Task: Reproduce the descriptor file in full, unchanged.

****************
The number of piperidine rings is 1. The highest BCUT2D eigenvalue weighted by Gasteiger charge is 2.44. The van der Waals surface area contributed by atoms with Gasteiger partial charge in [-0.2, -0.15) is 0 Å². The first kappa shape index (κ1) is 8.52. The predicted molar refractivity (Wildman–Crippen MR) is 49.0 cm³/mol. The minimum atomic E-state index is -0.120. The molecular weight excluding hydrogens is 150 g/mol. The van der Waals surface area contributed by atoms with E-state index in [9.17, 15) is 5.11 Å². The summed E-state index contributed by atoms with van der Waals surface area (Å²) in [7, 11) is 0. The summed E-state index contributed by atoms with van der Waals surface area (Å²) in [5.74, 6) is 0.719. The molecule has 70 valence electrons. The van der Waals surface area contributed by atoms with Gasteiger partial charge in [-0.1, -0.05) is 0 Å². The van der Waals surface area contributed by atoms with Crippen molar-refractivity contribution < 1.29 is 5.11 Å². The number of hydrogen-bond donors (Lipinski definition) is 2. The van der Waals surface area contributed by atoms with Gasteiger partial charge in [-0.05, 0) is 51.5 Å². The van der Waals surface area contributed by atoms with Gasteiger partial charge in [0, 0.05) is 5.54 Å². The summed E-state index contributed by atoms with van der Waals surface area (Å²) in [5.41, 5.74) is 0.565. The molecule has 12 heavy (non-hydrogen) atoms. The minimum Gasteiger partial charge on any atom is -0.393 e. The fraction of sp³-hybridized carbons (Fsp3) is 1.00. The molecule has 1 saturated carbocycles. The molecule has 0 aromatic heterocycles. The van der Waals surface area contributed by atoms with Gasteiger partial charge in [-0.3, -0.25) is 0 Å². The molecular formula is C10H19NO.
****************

The number of piperidine rings is 1. The highest BCUT2D eigenvalue weighted by Gasteiger charge is 2.44. The van der Waals surface area contributed by atoms with Gasteiger partial charge in [-0.2, -0.15) is 0 Å². The first kappa shape index (κ1) is 8.52. The predicted molar refractivity (Wildman–Crippen MR) is 49.0 cm³/mol. The minimum atomic E-state index is -0.120. The molecular weight excluding hydrogens is 150 g/mol. The van der Waals surface area contributed by atoms with E-state index in [9.17, 15) is 5.11 Å². The summed E-state index contributed by atoms with van der Waals surface area (Å²) in [7, 11) is 0. The summed E-state index contributed by atoms with van der Waals surface area (Å²) in [5.74, 6) is 0.719. The molecule has 70 valence electrons. The van der Waals surface area contributed by atoms with Gasteiger partial charge in [-0.1, -0.05) is 0 Å². The van der Waals surface area contributed by atoms with Crippen molar-refractivity contribution < 1.29 is 5.11 Å². The number of hydrogen-bond donors (Lipinski definition) is 2. The van der Waals surface area contributed by atoms with Gasteiger partial charge in [-0.05, 0) is 51.5 Å². The van der Waals surface area contributed by atoms with Gasteiger partial charge in [0, 0.05) is 5.54 Å². The summed E-state index contributed by atoms with van der Waals surface area (Å²) in [5.41, 5.74) is 0.565. The molecule has 12 heavy (non-hydrogen) atoms. The minimum Gasteiger partial charge on any atom is -0.393 e. The fraction of sp³-hybridized carbons (Fsp3) is 1.00. The molecule has 1 saturated carbocycles. The molecule has 0 aromatic heterocycles. The van der Waals surface area contributed by atoms with Gasteiger partial charge in [-0.3, -0.25) is 0 Å². The molecular formula is C10H19NO.